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Saving America’s Cities: Ed Logue and the Struggle to Renew Urban America in the Suburban Age

Urban renewal of the 1950s through 1970s has acquired a poor reputation, much of it deserved. But reducing it to an unchanging story of urban destruction misses some important legacies and genuinely progressive goals. Those include efforts to create more socially integrated communities, to involve suburbs in solving metropolitan inequality, and to hold the federal government responsible for funding more affordable housing and other urban investments, rather than turn primarily to the private sector. Cohen will revisit this history by following the long career of Edward J. Logue, whose career spanned from New Haven in the 1950s to the South Bronx in the 1980s.

Date & Time

Nov. 4, 2019
4:00pm – 5:30pm

Location

6th Floor, Woodrow Wilson Center
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Saving America’s Cities: Ed Logue and the Struggle to Renew Urban America in the Suburban Age

Image removed.Urban renewal of the 1950s through 1970s has acquired a poor reputation, much of it deserved. But reducing it to an unchanging story of urban destruction misses some important legacies and genuinely progressive goals. Those include efforts to create more socially integrated communities, to involve suburbs in solving metropolitan inequality, and to hold the federal government responsible for funding more affordable housing and other urban investments, rather than turn primarily to the private sector. Cohen will revisit this history by following the long career of Edward J. Logue, whose career spanned from New Haven in the 1950s to the South Bronx in the 1980s.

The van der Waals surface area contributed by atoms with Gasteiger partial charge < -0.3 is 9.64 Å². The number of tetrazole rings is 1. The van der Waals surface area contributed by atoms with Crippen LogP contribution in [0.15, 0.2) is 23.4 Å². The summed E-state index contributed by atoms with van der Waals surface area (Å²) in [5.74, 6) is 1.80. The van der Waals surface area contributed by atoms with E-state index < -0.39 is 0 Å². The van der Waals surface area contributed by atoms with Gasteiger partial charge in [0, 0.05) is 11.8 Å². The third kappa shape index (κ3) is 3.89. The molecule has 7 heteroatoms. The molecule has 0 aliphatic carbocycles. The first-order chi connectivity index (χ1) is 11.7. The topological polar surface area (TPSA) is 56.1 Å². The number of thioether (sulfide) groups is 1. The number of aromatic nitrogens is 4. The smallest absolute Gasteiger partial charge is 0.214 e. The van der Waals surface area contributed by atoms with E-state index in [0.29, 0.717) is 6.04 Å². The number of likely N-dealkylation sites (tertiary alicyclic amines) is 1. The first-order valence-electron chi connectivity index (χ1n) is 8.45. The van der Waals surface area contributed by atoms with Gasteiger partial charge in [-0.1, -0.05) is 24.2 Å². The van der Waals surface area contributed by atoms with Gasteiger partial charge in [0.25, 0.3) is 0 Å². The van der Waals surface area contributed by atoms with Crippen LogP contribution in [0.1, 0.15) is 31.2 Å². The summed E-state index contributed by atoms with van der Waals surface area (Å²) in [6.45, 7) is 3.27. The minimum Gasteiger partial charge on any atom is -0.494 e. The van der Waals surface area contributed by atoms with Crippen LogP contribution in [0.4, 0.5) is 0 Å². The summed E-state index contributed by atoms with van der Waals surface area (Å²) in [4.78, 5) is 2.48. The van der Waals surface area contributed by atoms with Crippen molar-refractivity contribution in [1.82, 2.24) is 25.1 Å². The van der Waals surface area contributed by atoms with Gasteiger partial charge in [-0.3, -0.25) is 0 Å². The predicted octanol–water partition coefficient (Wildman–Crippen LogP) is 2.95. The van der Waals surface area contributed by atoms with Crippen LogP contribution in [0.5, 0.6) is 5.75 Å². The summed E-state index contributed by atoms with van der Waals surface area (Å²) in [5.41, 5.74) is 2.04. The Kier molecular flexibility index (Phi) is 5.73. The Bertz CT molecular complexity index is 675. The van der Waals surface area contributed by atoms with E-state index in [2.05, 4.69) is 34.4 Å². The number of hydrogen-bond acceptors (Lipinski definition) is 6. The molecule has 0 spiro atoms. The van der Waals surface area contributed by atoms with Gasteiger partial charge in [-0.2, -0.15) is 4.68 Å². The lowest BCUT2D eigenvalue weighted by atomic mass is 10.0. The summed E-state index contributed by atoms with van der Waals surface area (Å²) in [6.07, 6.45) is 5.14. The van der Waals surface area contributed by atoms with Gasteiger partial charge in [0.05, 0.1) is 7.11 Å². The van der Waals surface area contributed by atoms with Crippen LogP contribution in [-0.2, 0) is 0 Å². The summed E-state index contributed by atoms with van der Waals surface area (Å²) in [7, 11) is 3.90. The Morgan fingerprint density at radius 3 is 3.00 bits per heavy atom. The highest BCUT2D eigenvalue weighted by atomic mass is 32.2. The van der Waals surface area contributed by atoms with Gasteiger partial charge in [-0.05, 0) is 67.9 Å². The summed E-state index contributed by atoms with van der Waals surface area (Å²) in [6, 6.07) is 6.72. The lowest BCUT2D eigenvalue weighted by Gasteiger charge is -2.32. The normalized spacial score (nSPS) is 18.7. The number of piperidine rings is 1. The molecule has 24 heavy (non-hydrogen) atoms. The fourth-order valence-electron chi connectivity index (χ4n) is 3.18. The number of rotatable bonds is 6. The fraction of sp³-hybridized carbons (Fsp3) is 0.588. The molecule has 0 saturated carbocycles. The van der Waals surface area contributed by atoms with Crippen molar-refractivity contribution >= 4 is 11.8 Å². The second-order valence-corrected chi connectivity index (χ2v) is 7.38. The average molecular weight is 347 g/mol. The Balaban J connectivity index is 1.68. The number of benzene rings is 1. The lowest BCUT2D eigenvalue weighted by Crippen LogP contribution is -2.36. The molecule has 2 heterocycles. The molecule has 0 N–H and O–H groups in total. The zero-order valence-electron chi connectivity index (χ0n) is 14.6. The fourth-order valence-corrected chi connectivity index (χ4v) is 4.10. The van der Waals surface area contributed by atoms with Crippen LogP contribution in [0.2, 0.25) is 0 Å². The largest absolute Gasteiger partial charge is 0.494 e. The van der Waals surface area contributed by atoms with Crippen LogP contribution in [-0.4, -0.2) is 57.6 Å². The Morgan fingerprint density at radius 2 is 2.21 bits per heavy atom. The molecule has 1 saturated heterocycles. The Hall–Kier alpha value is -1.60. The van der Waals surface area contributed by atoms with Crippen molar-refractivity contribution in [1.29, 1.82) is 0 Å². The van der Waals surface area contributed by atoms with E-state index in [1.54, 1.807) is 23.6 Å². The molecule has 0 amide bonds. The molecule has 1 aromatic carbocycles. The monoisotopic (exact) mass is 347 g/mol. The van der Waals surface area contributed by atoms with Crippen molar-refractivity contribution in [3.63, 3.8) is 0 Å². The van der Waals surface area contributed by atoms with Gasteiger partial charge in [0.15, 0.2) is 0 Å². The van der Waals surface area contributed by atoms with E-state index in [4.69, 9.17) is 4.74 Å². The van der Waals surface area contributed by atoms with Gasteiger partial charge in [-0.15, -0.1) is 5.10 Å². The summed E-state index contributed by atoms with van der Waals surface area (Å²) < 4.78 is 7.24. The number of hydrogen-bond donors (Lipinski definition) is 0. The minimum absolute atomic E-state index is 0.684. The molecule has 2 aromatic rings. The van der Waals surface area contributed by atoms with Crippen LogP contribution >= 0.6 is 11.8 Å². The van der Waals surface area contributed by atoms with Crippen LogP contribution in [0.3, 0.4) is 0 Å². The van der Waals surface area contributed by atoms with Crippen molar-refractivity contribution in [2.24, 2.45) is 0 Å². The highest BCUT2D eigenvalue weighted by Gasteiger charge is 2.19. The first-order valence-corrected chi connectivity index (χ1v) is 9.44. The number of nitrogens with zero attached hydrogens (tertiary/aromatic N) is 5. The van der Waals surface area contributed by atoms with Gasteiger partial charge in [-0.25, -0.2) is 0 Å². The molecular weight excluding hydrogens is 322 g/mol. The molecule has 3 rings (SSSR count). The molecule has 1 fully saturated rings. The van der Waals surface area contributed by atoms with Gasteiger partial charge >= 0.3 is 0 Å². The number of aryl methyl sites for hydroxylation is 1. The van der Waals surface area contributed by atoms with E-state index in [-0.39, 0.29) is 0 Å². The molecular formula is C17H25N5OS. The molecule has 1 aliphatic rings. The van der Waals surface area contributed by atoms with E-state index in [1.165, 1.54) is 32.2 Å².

Lizabeth Cohen is the Howard Mumford Jones Professor of American Studies and a Harvard University Distinguished Service Professor in the Department of History at Harvard. From 2011-18 she was the dean of the Radcliffe Institute for Advanced Study. In addition to Saving America’s Cities (2019), she is the author of Making a New Deal: Industrial Workers in Chicago, 1919-1939 (1990), winner of the Bancroft Prize and a finalist for the Pulitzer, and A Consumers’ Republic: The Politics of Mass Consumption in Postwar America (2003).  

The Washington History Seminar is co-chaired by Eric Arnesen (George Washington University) and Christian Ostermann (Woodrow Wilson Center) and is sponsored jointly by the National History Center of the American Historical Association and the Wilson Center's History and Public Policy Program. It meets weekly during the academic year. The seminar thanks the Lepage Center for History in the Public Interest and the George Washington University History Department for their support.


Hosted By

History and Public Policy Program

The History and Public Policy Program uses history to improve understanding of important global dynamics, trends in international relations, and American foreign policy.  Read more

Urban Sustainability Laboratory

Since 1991, the Urban Sustainability Laboratory has advanced solutions to urban challenges—such as poverty, exclusion, insecurity, and environmental degradation—by promoting evidence-based research to support sustainable, equitable and peaceful cities.  Read more

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